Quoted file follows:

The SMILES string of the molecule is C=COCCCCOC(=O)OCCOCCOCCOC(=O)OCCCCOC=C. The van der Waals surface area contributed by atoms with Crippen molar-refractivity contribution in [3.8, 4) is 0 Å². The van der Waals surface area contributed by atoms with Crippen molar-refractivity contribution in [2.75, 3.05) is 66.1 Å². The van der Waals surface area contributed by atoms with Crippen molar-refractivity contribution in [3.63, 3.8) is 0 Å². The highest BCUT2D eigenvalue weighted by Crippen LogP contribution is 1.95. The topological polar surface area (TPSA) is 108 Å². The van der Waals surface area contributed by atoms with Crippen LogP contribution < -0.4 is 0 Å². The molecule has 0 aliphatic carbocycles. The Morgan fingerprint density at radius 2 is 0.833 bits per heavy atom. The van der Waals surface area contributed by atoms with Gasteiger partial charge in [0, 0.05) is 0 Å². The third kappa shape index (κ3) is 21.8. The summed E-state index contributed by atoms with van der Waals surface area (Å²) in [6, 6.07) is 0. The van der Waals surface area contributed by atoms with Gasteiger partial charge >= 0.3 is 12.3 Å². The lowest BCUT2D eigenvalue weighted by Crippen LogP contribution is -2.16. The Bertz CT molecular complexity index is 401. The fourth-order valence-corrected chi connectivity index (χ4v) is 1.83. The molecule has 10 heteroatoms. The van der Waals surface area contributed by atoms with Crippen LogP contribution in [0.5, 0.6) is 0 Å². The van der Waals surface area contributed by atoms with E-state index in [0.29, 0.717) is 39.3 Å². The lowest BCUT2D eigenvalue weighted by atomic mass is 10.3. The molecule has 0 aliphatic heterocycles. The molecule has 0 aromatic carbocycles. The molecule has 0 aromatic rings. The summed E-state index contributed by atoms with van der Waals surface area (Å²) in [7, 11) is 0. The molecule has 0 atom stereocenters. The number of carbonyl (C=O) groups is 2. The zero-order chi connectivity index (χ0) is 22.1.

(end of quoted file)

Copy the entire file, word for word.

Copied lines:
The SMILES string of the molecule is C=COCCCCOC(=O)OCCOCCOCCOC(=O)OCCCCOC=C. The van der Waals surface area contributed by atoms with Crippen molar-refractivity contribution in [3.8, 4) is 0 Å². The van der Waals surface area contributed by atoms with Crippen molar-refractivity contribution in [2.75, 3.05) is 66.1 Å². The van der Waals surface area contributed by atoms with Crippen molar-refractivity contribution in [3.63, 3.8) is 0 Å². The highest BCUT2D eigenvalue weighted by Crippen LogP contribution is 1.95. The topological polar surface area (TPSA) is 108 Å². The van der Waals surface area contributed by atoms with Crippen LogP contribution < -0.4 is 0 Å². The molecule has 0 aliphatic carbocycles. The Morgan fingerprint density at radius 2 is 0.833 bits per heavy atom. The van der Waals surface area contributed by atoms with Gasteiger partial charge in [0, 0.05) is 0 Å². The third kappa shape index (κ3) is 21.8. The summed E-state index contributed by atoms with van der Waals surface area (Å²) in [6, 6.07) is 0. The van der Waals surface area contributed by atoms with Gasteiger partial charge >= 0.3 is 12.3 Å². The lowest BCUT2D eigenvalue weighted by Crippen LogP contribution is -2.16. The Bertz CT molecular complexity index is 401. The fourth-order valence-corrected chi connectivity index (χ4v) is 1.83. The molecule has 10 heteroatoms. The van der Waals surface area contributed by atoms with Crippen LogP contribution in [0.5, 0.6) is 0 Å². The van der Waals surface area contributed by atoms with E-state index in [0.29, 0.717) is 39.3 Å². The lowest BCUT2D eigenvalue weighted by atomic mass is 10.3. The molecule has 0 aliphatic heterocycles. The molecule has 0 aromatic carbocycles. The molecule has 0 aromatic rings. The summed E-state index contributed by atoms with van der Waals surface area (Å²) in [7, 11) is 0. The molecule has 0 atom stereocenters. The number of carbonyl (C=O) groups is 2. The zero-order chi connectivity index (χ0) is 22.1.